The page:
This is a post for the Insecure Writer’s Support Group’s monthly blog hop. Learn more at: https://www.insecurewriterssupportgroup.com/

The answer to that is that the one thing that guarantees your failure at writing is giving up on it. If you quit writing, your writing can’t get better or take off or anything. In fact, if you give up on writing the moment becoming a writer crosses your mind, you will have saved yourself a lot of time and effort. But then you will never know what would have resulted if you had started trying.

The amount of time you get in this life to do anything is limited. The day you leave the first grade and start the second grade in school, it is forever too late to distinguish yourself as a first grader. That part of your life is over, and whatever things you have not yet achieved as a first grader can’t be done as a first grader. You have to do them at second grade (or even later.)

Writing dreams can begin for us in grade school. When we first read Little Women, being a writer like Jo seems to have much more of a future to it than being a good piano player like doomed Beth. We think about writing, we make our juvenile first writing attempts, perhaps at the orders of a school teacher, and it seems like we have an infinite future in which to make our dreams come true.

But then we get old enough to become a ‘real writer,’ and other people of our age are self-publishing and selling, getting agents, selling books to traditional publishers or getting conned by a vanity press, and we may feel left behind. What’s wrong with my brilliant writing career? Why hasn’t it happened for me yet?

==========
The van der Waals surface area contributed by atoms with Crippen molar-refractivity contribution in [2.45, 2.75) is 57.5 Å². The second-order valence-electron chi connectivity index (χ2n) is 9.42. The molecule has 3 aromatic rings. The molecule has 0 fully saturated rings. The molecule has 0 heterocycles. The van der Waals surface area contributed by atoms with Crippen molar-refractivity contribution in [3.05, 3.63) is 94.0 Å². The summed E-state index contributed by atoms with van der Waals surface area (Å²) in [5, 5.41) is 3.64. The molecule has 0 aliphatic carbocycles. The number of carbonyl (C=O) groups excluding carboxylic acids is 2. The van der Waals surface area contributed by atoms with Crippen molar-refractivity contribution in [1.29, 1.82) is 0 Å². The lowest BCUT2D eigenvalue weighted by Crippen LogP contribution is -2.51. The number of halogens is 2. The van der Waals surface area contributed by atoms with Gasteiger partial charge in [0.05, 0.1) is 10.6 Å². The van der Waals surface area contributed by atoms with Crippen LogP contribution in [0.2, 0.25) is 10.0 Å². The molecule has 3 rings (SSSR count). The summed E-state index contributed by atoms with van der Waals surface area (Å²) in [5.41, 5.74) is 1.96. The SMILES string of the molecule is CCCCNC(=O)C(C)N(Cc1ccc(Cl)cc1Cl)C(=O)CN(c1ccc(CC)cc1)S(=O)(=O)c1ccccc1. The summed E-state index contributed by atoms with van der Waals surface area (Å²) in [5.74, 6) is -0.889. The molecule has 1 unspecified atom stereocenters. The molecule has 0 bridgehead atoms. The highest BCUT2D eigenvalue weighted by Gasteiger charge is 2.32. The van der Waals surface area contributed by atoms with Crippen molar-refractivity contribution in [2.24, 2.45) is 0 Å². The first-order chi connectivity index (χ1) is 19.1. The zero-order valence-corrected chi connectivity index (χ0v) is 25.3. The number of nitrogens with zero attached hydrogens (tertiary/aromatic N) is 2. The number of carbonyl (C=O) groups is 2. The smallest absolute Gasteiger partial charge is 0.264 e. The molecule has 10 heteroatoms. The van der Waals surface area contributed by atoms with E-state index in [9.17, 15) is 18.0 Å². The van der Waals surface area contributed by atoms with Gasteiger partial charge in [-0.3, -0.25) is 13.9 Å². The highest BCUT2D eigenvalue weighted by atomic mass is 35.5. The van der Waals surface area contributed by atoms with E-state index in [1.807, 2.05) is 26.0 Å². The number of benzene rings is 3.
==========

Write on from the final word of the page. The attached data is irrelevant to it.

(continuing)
Of course, no one’s writing career is perfect, and I bet there are days in which successful writers like George R. R. Martin, James Patterson, Stephen King, Declan Finn, Karina Fabian, and Mercedes Lackey feel like their writing career is ‘not good enough’ and that they are failures. (Boy, would I love to be a failure like that!)

There are some writers who begin writing at a later age and yet succeed. Others have written and ‘failed’ for years and then their writing ‘takes off—‘ they get published or self-published and their books sell well.

What we need to do is have an idea of what success looks like for us. Is it finishing a novel? Or finishing one that doesn’t suck (much?) Or making a best-seller list? We can’t all be Stephen King and have multiple movies made of our books and short stories. But the vast majority of us can manage to write stories that someone or other out there will enjoy reading. We just have to keep trying, keep improving our skills, and keep writing. Because there is no prize for giving up writing early because you ‘know’ you are doomed to failure. Maybe you will write until age 101 and only then write a single short story that gets published. Maybe only a few people will read it. But you will have kept on trying, and your success at age 101 will inspire many. Though, admittedly, you likely will have passed on before you discover how inspirational your persistence has been.